One of Chungah’s recipe is fried and the other is baked. I made the chicken nuggets as suggested in Baked Honey Garlic Chicken but liked the ingredients in the Chinese Orange Chicken. So, I took pieces of each recipes and changed the technique to suit what I wanted the outcome to be — a non-fried Chinese Orange Chicken.
Dam Delicious has some beautiful recipe and you should spend a little time over at her site looking at some of her things. She definitely inspired me to cook up some Asian flavors.
Update: So, I’m hoping this new recipe card format is working out. Looks like you can leave a comment for the blog (which is at the bottom of the post) or if you try the recipe you can leave a comment or review about the recipe. Hope you will try both.
I love anything with a creamy béchamel sauce.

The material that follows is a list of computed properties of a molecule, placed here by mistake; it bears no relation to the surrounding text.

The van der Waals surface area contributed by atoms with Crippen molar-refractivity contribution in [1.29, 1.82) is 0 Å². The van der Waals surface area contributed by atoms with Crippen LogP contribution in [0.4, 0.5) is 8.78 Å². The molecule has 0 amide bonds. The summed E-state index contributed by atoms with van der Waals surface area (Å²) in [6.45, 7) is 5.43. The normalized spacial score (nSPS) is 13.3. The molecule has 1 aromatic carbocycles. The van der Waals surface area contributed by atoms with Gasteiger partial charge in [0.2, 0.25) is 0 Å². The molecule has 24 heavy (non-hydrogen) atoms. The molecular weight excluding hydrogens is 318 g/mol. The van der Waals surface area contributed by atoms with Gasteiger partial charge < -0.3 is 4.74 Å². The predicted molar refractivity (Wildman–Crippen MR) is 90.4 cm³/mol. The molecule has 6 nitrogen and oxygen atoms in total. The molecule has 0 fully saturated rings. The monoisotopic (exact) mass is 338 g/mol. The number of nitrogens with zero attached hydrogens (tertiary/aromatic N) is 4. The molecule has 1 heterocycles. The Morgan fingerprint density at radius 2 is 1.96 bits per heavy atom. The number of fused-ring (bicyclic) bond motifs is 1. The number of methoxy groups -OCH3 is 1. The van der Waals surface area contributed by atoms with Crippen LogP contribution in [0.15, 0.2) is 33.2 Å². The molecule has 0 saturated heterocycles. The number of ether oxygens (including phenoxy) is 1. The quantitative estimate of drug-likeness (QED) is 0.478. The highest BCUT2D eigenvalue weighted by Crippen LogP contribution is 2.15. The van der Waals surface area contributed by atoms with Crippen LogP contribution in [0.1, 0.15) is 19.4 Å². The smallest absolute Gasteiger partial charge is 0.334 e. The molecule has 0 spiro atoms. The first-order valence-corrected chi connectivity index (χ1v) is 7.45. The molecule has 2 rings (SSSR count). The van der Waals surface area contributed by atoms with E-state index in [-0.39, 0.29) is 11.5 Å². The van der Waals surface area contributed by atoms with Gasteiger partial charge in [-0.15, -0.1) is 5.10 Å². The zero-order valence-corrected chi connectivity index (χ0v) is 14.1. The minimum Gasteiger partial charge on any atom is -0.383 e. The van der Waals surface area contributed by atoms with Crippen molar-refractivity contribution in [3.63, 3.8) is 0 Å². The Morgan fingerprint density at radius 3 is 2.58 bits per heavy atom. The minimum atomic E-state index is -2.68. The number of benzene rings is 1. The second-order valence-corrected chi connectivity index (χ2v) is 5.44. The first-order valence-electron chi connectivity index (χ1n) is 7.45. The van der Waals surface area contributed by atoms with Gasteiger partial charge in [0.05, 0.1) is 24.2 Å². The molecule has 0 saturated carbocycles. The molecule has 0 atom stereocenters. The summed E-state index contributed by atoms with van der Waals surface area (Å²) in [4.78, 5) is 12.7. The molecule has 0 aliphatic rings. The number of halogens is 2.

Fifteen Spatulas gets all the credit for this recipe and if it weren’t for all the hours I spend looking around on the computer I would have never come across this blog. This is a blog that I bookmarked a couple of years ago because I liked her recipes and food pictures.
No pasta noodles in this lasagna; it’s full of grilled zucchini strips. I upped the garlic (of course) and added some nutmeg to the sauce.
I have to say it seems like it took me a long time to make this dish but in reality probably not. I had just come in from the store with a car full of groceries and my greens and fresh carrots I had bought at the farmer’s market. I didn’t even get the groceries put away before I started cleaning the carrots, then the beet greens and then I made the sautéed beet greens and at the same time started the sauce for this recipe, and trying to grill the zucchini at the same time. Sometimes, I do cause my own problems.
I would say if you want to try this recipe, start with a clean kitchen, maybe slice and grill the zucchini the day before; I did have my chicken already baked and thawing from when I froze it last month. The recipe seems to be quick to throw together if you have everything done in stages.
You don’t have to save this for a cold winter’s night.